Faculty & Research

Hyun Kyoung Lee, Ph.D.

Assistant Professor, Department of Pediatrics

Elucidating mechanisms of gliogenesis in neural development and how its dysfunction can lead to neurodegenerative disease
In my laboratory, we plan to take an interdisciplinary approach to the study of neural development and eventually neurodegenerative disease. Glia play diverse roles in the functioning CNS and, consequently, are associated with numerous neurological disorders and malignancies. In spite of their vital role in CNS physiology and pathology, the molecular mechanisms that control their development and diversity remain poorly defined; accordingly, how these processes contribute to CNS pathology also remains undefined. Therefore, our studies focus on the identification of novel molecular signaling and regulatory pathway in glial cell development by manipulation both chick and mouse model systems and biochemical techniques combined with an array of complex CNS injury models. These studies will provide the foundation upon which we will translate developmentally relevant findings to demyelinating diseases and neurodegenerative disorders in an effort to develop therapeutic interventions.

Publications

1. Lee HK, Chaboub L, Zhu W, Zollinger D, Rasband M, Fancy S and Deneen B: Daam2-PIP5K is a novel regulatory pathway for Wnt signaling and therapeutic target for remyelination in the CNS. Neuron. 2015 Mar 18:85(6):1227-43. Highlighted on F1000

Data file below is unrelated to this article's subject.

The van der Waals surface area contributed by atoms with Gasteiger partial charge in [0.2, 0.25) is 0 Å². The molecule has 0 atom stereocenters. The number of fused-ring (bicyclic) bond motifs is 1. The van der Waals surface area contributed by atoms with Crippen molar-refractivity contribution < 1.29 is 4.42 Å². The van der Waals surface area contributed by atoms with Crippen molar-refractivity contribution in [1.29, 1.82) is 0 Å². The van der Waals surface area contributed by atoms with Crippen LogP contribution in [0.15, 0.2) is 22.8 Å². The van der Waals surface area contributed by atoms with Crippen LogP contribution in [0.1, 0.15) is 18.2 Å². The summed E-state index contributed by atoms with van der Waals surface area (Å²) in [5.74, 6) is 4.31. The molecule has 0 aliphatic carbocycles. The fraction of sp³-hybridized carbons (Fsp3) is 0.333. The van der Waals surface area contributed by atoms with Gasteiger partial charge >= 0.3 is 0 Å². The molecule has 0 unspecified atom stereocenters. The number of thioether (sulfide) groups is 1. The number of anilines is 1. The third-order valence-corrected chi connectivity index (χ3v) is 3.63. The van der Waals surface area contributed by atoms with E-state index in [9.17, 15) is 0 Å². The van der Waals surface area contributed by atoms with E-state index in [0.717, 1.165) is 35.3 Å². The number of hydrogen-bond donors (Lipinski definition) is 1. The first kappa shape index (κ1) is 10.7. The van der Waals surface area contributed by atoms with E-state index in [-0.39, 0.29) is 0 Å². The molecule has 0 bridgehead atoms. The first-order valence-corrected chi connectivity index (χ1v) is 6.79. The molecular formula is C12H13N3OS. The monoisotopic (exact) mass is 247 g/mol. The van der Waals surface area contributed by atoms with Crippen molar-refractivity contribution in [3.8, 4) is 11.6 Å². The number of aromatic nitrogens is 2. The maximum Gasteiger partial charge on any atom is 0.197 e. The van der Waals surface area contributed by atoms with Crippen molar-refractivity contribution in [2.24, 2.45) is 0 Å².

2. Lee HK, Lang D, Zhu W, Deneen B: Apcdd1 promotes oligodendrocyte differentiation during development and remyelination. Glia. 2015 Oct;63(10):1840-9.

3. Lee HK and Deneen B: Daam2 is required for dorsal patterning via modulation of canonical Wnt signaling in the developing spinal cord. Developmental Cell. 2012 Jan 17;22(1):183-96. Highlighted on F1000

4. Kang P*, Lee HK*, Glasgow S, Finley M, Donti T, Garber ZB, Graham BH, Foster AE, Novitch BG, Gronostajski RM, Deneen B: Sox9 and NFIA coordinate a transcriptional regulatory cascade during the initiation of gliogenesis. Neuron. 2012 Apr:12;74(1):79-94. Highlighted on F1000

5. Jung JY*, Cai W*, Lee HK*, Pellegatta M, Shin YK, Jang SY, Suh DJ, Wrabets L, Feltri M.L Park HT: Actin polymerization is essential for myelin sheath fragmentation during Wallerian degeneration. J Neuroscience. 2011 Feb:9:31(6):2009-15. *Equal Contribution

6. Shin YK*, Jang SY*, Lee HK, Jung J, Suh DJ, Seo SY, Park HT: Pathological adaptive responses of Schwann cells to endoplasmic reticulum stress in bortezomib-induced peripheral neuropathy. Glia. 2010 Dec;58(16):1961-76.

7. Lee HK, Shin YK, Jung J, Seo SY, Baek SY, Park HT: Proteasome inhibition suppresses Schwann cell dedifferentiation in vitro and in vivo. Glia. 2009 Dec;57(16):1825-34.

8. Wang L, Lee HK, Seo IA, Shin YK, Lee KY, Park HT: Cell type-specific STAT3 activation by gp130-related cytokines in the peripheral nerves. Neuroreport. 2009 May 6;20(7):663-8.

For more publications, see http://www.ncbi.nlm.nih.gov/pubmed/?term=Hyun+Kyoung+Lee

 

Contact Information

Hyun Kyoung Lee, Ph.D.

Email:
hyunkyol@bcm.edu

Phone:
832-824-8955
(Fax)

Address:
Baylor College of Medicine
Department of Pediatrics, Program in Developmental Biology
Jan and Dan Duncan Neurological Research Institute at Texas Children's Hospital
1250 Moursund St., Suite 1270.08, Houston, TX 77030

To learn more:
Contact: nri_info@texaschildrens.org